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Goodbye Religion!

By Dr Javed Jamil

Director, International Centre for Applied Islamics


There has been an outcry in recent times with people trying to present religion as a destabilising force. The truth however is that it is not the religion but the economic fundamentalism, its tirade against religion and its attempt to marginalize religion, which are primarily responsible for much of the chaos in the present world.

Throughout the history, religion has played a significant role in the individual and social affairs of human beings. For most of the people that flourished in different regions of the planet earth and in different eras, faith has been a sine qua non for their existence. In spite of the fact that religion has more often than not been defiled or contaminated by the self seeking clerics, it has earnestly and relentlessly endeavored to discipline life by erecting the ethical fence around it. It has almost been a periodical phenomenon that the prophets and sages arrived with sublime messages of highest virtues, and no sooner did they depart, their followers successively adulterated those with immoralities and indecencies. Yet, it is an irrefutable truth that it is mainly owing to the strong influences on human minds and hearts wielded by religion that truth, honesty, sacrifice for others, justice and mercy have always been regarded as commendable virtues in society, even if the constituent members of society have not, generally, put them into practice. What is, indisputably, commendable is that religion assisted mankind in overcoming dilemma of routine life at a time when it was not advanced enough to, objectively, discriminate between the right and wrong. In the midst of all-pervading gloom, the solitary torch of religion shone; whoever had the eyes that could observe it, darkness made exit from his life.

The faiths that have been dominant in the world during last few millennia - Hinduism, Zoroastrianism, Judaism, Buddhism, Jainism. Christianity, Islam and Sikhism -- all have, without exception, magnified moral values. No religion preaches falsehood, dishonesty, cheating, bribery, hatred, violence, adultery and fornication. Each of them eschews, albeit in varying degrees, this-worldliness; Jainism and Buddhism, altogether, condemn this life; Christianity promotes celibacy; and Islam, while permitting necessities and enjoyment of life within prescribed limits, promotes love for other-worldliness. Religion aims at achieving peace, and gives less importance to material gains. This principle applies to all religions, and this is what annoys most the the economic fundamentalists; for promotion of materialism reigns supreme in their scheme of things. Their plan cannot succeed, unless people became least entangled in moral dilemma, and the love of this worldliness ravishes that of the other-worldliness; if honesty rules the roost in their life, sex outside the ambit of marriage is considered immoral and illegal, self-sacrifice lords over their hearts and minds, and deceit and falsehood haunt their conscience, how would they be persuaded to "enjoy" the "comforts of life" (without unduly caring for right and wrong) that the merchants seek to market with great fanfare.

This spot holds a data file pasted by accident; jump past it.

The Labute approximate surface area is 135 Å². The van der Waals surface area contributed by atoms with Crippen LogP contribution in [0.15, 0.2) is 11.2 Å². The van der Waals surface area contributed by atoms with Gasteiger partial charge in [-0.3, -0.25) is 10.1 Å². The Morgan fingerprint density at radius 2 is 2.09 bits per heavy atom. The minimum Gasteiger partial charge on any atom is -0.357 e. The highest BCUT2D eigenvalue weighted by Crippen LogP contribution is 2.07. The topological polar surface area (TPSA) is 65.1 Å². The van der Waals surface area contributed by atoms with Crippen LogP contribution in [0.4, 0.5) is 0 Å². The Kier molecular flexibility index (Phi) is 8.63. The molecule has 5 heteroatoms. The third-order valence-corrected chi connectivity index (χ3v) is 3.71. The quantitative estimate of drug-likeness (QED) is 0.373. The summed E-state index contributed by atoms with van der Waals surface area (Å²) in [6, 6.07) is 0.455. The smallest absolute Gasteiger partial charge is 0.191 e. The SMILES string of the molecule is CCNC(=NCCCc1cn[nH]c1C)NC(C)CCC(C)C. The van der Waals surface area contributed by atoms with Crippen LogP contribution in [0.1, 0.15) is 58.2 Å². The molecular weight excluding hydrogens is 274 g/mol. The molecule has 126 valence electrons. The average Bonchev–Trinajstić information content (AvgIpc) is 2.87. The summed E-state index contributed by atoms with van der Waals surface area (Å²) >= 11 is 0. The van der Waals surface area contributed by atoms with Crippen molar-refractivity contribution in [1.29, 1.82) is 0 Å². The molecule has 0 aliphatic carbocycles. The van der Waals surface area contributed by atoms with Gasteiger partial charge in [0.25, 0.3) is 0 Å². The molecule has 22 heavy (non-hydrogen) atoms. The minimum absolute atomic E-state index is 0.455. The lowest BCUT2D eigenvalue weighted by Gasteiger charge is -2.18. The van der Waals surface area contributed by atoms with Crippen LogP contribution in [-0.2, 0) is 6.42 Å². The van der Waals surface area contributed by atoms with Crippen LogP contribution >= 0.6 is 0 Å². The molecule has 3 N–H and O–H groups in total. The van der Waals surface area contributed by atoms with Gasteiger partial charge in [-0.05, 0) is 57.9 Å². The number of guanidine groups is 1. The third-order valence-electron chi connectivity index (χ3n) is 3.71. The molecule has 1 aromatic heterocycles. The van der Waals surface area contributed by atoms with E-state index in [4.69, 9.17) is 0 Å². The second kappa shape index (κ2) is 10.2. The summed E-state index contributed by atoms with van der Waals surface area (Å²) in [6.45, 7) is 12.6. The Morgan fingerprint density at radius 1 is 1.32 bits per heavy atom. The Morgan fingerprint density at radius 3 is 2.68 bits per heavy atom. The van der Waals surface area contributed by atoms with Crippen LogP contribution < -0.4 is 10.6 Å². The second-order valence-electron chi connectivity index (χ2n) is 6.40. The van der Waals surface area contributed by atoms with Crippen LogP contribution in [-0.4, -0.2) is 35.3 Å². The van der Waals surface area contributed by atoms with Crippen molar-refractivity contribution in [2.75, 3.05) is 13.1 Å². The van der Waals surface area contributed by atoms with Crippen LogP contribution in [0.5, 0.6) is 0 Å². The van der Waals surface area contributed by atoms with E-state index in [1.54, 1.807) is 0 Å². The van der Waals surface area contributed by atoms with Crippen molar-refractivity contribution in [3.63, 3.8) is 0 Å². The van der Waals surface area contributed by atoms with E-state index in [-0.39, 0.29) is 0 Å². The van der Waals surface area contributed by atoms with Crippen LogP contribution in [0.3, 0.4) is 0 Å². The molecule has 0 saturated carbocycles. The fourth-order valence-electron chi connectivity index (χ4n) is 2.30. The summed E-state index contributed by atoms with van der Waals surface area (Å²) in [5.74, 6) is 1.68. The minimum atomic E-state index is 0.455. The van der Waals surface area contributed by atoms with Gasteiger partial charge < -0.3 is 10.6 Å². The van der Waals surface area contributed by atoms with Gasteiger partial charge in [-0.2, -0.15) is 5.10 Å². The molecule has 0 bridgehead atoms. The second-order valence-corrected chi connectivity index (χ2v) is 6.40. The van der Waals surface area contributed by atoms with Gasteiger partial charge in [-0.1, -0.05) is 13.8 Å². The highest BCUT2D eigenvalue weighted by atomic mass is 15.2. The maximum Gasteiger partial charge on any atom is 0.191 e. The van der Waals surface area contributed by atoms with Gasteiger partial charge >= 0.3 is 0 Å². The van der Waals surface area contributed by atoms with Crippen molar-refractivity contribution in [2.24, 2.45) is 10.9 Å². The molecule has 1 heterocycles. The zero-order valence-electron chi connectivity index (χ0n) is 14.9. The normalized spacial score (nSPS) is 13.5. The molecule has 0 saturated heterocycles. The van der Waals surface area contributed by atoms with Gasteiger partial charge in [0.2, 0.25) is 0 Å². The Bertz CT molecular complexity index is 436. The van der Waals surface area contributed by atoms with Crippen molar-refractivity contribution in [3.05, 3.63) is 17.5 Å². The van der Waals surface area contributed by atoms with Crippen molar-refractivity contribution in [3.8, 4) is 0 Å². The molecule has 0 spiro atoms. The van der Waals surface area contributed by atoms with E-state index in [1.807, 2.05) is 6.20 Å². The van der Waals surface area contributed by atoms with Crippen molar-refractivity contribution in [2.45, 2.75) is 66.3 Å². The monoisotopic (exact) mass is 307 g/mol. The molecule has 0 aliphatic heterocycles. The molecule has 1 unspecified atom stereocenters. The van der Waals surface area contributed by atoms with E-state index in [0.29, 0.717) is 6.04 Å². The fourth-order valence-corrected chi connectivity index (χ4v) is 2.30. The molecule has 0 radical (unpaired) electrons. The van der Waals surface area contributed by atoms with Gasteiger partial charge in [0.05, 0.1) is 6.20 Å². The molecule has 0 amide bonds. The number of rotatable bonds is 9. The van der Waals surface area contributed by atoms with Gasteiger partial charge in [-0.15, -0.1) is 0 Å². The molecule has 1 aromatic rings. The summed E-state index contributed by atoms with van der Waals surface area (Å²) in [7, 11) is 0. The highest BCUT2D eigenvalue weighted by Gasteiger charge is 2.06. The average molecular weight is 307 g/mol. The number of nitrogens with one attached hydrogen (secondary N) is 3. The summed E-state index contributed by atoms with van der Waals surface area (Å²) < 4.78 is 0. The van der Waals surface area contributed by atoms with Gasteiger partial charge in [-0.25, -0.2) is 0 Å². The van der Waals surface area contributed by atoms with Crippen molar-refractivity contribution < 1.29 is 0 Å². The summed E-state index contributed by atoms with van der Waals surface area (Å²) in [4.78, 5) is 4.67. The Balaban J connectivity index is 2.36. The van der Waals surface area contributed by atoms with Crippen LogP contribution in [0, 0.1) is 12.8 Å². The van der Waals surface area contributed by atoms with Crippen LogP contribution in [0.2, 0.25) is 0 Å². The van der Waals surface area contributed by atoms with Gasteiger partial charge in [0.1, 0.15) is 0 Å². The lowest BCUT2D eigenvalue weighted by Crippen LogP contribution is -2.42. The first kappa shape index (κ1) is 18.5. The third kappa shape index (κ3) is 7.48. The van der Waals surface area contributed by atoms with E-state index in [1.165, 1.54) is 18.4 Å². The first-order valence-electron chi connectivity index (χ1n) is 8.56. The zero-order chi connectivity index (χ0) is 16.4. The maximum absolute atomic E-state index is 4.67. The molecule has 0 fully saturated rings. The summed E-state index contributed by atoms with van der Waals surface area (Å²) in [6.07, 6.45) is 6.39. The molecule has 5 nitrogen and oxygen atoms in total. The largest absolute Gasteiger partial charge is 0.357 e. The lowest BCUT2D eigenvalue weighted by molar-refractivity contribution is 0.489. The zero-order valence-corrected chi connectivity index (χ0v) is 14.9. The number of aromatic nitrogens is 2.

It first happened in West where the business moguls, involved in rapid industrialization, realised the compelling need to marginalise religion, Christianity was their obvious target; they sought to minimise its influence in affairs of the state in Europe. It had played a vital role in the crusade. The bishops enjoyed unchallenged authority and respect in society that helped them in exerting pressures on the rulers. The kings, too, needed a moral boost for themselves, and some of them feared God. They were therefore usually reluctant to earn displeasure of the religious patriarchs; for any disturbance to their equation with them could loosen the rulersí grip on the masses; the danger of sedition constantly hovered over them. But, with the growing fortunes of the industrialists, the monarchs were now better placed to back a campaign for the separation of Church and Establishment, a demand that had been voiced even in the past, but without much of a success. The time was ripe to push ahead as the rulers and the industrialists could now act in tandem. The rift between this-worldliness and otherworldliness, led to the coinage of the concept of secularism. Secularism, as a movement, began at the time of Renaissance, and aimed at redirecting society from otherworldliness to this-worldliness. It was presented as an ideology that exhibited the development of humanism and the growth of manís interest in human cultural achievements. It has been in progress during the entire course of modern history, and the critics have rightly viewed it as primarily anti-Christian and anti-religion. The clerics resisted the move, but their efforts to stall the march of economic fundamentalism in the garb of secularism proved futile. A number of theologians in the second half of the twentieth century made a vain attempt to reconcile Christianity with the demands of the modern life by proposing Secular Christianity meaning that man should find in the secular world the opportunity to promote Christian values. Little they realised that the secular movement was in fact directed against these very values, and not against the rituals of that religion. Secularism showed tremendous progress in Christian countries, because Christianity did not have an elaborate code of human actions; it had to face greater resistance in Islamic states as there had been a strong belief among Muslims that Islam was not just a set of rituals, but had an elaborate system for all affairs of the world. Thus secularism achieved the remarkable feat of "emancipating" the state from the "clutches" of religion. One European country after the other started adopting secularism The economic fundamentalists had won a major battle.